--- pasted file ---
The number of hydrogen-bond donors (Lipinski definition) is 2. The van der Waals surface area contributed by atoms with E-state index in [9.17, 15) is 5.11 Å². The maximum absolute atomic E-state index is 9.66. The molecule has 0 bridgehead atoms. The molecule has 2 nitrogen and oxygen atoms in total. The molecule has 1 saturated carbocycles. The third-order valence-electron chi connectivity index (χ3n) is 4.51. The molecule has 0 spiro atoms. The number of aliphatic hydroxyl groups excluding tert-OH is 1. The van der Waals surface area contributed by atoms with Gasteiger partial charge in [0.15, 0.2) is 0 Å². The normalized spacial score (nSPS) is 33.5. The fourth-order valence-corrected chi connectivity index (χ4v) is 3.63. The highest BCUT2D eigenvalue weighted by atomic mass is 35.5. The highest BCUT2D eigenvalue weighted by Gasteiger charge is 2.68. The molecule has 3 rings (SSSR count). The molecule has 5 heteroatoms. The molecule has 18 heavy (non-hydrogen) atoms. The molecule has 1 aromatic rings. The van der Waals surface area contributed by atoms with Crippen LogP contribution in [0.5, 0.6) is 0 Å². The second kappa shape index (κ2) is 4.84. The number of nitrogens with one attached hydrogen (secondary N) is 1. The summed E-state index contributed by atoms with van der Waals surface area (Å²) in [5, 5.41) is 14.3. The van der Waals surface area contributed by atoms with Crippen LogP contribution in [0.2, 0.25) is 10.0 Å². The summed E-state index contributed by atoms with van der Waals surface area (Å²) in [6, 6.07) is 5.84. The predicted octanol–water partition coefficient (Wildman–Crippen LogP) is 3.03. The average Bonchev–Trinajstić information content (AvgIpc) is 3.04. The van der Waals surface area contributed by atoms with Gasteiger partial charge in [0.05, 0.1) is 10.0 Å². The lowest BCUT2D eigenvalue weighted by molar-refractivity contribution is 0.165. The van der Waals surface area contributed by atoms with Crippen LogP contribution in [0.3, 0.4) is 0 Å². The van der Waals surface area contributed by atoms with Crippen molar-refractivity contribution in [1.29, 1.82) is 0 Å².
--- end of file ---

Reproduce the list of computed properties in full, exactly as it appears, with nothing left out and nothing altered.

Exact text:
The number of hydrogen-bond donors (Lipinski definition) is 2. The van der Waals surface area contributed by atoms with E-state index in [9.17, 15) is 5.11 Å². The maximum absolute atomic E-state index is 9.66. The molecule has 0 bridgehead atoms. The molecule has 2 nitrogen and oxygen atoms in total. The molecule has 1 saturated carbocycles. The third-order valence-electron chi connectivity index (χ3n) is 4.51. The molecule has 0 spiro atoms. The number of aliphatic hydroxyl groups excluding tert-OH is 1. The van der Waals surface area contributed by atoms with Gasteiger partial charge in [0.15, 0.2) is 0 Å². The normalized spacial score (nSPS) is 33.5. The fourth-order valence-corrected chi connectivity index (χ4v) is 3.63. The highest BCUT2D eigenvalue weighted by atomic mass is 35.5. The highest BCUT2D eigenvalue weighted by Gasteiger charge is 2.68. The molecule has 3 rings (SSSR count). The molecule has 5 heteroatoms. The molecule has 18 heavy (non-hydrogen) atoms. The molecule has 1 aromatic rings. The van der Waals surface area contributed by atoms with Crippen LogP contribution in [0.5, 0.6) is 0 Å². The second kappa shape index (κ2) is 4.84. The number of nitrogens with one attached hydrogen (secondary N) is 1. The summed E-state index contributed by atoms with van der Waals surface area (Å²) in [5, 5.41) is 14.3. The van der Waals surface area contributed by atoms with Crippen LogP contribution in [0.2, 0.25) is 10.0 Å². The summed E-state index contributed by atoms with van der Waals surface area (Å²) in [6, 6.07) is 5.84. The predicted octanol–water partition coefficient (Wildman–Crippen LogP) is 3.03. The average Bonchev–Trinajstić information content (AvgIpc) is 3.04. The van der Waals surface area contributed by atoms with Gasteiger partial charge in [0.05, 0.1) is 10.0 Å². The lowest BCUT2D eigenvalue weighted by molar-refractivity contribution is 0.165. The van der Waals surface area contributed by atoms with Crippen LogP contribution in [0.3, 0.4) is 0 Å². The van der Waals surface area contributed by atoms with Crippen molar-refractivity contribution in [1.29, 1.82) is 0 Å².